Ukrainian poultry giant MHP allegedly uses letterbox companies in tax havens Luxembourg and Cyprus to avoid taxes to the Ukraine budget.
“By routing finances provided by investors through its mailbox companies in Luxembourg and Cyprus, MHP has aggressively sought to avoid Ukrainian taxes,” says Vincent Kiezebrink, researcher at the Centre for Research on Multinational Corporations (SOMO) which conducted the research. “This is a company that has its roots as well as most of its operations in Ukraine, yet its parent company resides in Cyprus. MHP has shown to be willing to set up elaborate tax avoidance structures to avoid paying its fair share.”
MHP is physically based in the Ukraine, but resides in Cyprus for tax reasons. Photo: MHP
The company uses letterbox companies despite already being subjected to an extremely soft tax regime in Ukraine. In 2017-2019, MHP paid US$ 10.7 million to Ukraine’s budget in the form of the so-called Unified Tax. If MHP’s businesses would have been subject to regular Ukrainian income taxes for their agricultural activities – instead of the Unified Tax Payer regime – SOMO estimates the company would have owed Ukraine an additional US$ 146.3 million.
Unprecedented state aid
Between 2003 and 2019, MHP’s financial figures show that it made a total of US$ 3 billion in profits, for which the company paid a total of US$ 0 in taxes, SOMO reported. SOMO analysts question the need for the unprecedented state aid MHP gets in Ukraine. In 2007-2019, MHP received a total of US$ 1.1 billion in VAT refunds or subsidies, primarily from the Ukrainian state. During the same period, MHP made a total of US$ 1.3 billion in profits. “It seems that making a profitable company like MHP even more profitable in this way is not sound public policy to stimulate the Ukrainian economy,” SOMO said.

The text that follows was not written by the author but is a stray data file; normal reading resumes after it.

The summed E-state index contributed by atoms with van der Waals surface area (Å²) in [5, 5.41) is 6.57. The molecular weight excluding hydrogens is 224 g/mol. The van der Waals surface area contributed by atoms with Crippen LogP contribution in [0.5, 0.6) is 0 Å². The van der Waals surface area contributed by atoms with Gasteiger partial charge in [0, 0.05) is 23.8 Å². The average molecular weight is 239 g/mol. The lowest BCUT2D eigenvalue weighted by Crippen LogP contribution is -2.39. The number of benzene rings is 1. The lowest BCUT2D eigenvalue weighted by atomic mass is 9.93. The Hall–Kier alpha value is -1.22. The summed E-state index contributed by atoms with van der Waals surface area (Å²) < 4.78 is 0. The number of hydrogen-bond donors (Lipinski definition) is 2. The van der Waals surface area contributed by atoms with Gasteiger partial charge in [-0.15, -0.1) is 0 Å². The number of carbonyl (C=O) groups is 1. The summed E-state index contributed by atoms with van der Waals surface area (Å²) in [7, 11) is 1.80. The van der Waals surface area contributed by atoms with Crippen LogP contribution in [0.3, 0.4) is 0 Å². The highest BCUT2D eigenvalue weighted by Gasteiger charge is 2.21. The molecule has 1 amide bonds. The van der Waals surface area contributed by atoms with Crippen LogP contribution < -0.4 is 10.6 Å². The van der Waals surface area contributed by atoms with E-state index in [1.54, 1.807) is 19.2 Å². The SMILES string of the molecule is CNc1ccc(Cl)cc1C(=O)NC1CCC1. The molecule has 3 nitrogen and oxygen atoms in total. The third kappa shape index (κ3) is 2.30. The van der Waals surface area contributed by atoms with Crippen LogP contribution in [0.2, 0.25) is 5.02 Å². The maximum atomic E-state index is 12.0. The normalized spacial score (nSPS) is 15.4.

Everything is legal
MHP has already been criticised in Ukraine for receiving state aid and paying relatively low taxes. In 2019, Ukrainian President Volodimir Zelensky asked the law enforcement and anti-corruption agencies to investigate the state aid MHP had received in previous years. “In 2017-2018, MHP, one of Ukraine’s biggest agricultural holdings, received state aid to the value of UAH2.5 billion (US$ 101 million). Sure enough, it doesn’t need any state aid because it gets super-profits and annually pays huge dividends to its shareholders,” Zelensky said. However, in the following months, law enforcement agencies failed to find any signs that MHP was using any anti-corruption schemes or broke the country’s law in any other way. In response to the SOMO research, the MHP press office claimed that the company used legally permitted ways to optimise taxation.